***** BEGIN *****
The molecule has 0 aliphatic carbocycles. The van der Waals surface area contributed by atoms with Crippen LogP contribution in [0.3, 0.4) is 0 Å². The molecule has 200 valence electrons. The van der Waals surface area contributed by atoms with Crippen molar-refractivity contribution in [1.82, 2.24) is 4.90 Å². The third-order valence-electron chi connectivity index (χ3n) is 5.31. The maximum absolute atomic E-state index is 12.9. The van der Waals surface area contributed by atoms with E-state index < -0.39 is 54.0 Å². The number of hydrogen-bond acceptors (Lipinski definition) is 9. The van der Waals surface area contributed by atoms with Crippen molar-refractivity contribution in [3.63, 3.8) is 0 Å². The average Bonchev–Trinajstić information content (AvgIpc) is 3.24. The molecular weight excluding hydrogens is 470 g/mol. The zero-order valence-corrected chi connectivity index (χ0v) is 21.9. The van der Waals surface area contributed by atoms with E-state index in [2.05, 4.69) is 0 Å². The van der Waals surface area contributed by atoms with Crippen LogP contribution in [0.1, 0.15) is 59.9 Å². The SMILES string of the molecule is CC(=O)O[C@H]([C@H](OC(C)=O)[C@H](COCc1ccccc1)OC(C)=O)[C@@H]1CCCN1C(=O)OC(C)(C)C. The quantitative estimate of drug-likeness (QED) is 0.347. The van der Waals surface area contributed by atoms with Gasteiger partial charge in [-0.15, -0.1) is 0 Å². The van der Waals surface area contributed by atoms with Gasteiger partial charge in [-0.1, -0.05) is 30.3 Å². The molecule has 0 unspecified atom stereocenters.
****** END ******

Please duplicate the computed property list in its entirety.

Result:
The molecule has 0 aliphatic carbocycles. The van der Waals surface area contributed by atoms with Crippen LogP contribution in [0.3, 0.4) is 0 Å². The molecule has 200 valence electrons. The van der Waals surface area contributed by atoms with Crippen molar-refractivity contribution in [1.82, 2.24) is 4.90 Å². The third-order valence-electron chi connectivity index (χ3n) is 5.31. The maximum absolute atomic E-state index is 12.9. The van der Waals surface area contributed by atoms with E-state index < -0.39 is 54.0 Å². The number of hydrogen-bond acceptors (Lipinski definition) is 9. The van der Waals surface area contributed by atoms with Crippen molar-refractivity contribution in [3.63, 3.8) is 0 Å². The average Bonchev–Trinajstić information content (AvgIpc) is 3.24. The molecular weight excluding hydrogens is 470 g/mol. The zero-order valence-corrected chi connectivity index (χ0v) is 21.9. The van der Waals surface area contributed by atoms with E-state index in [2.05, 4.69) is 0 Å². The van der Waals surface area contributed by atoms with Crippen LogP contribution in [0.1, 0.15) is 59.9 Å². The SMILES string of the molecule is CC(=O)O[C@H]([C@H](OC(C)=O)[C@H](COCc1ccccc1)OC(C)=O)[C@@H]1CCCN1C(=O)OC(C)(C)C. The quantitative estimate of drug-likeness (QED) is 0.347. The van der Waals surface area contributed by atoms with Gasteiger partial charge in [-0.15, -0.1) is 0 Å². The van der Waals surface area contributed by atoms with Gasteiger partial charge in [-0.1, -0.05) is 30.3 Å². The molecule has 0 unspecified atom stereocenters.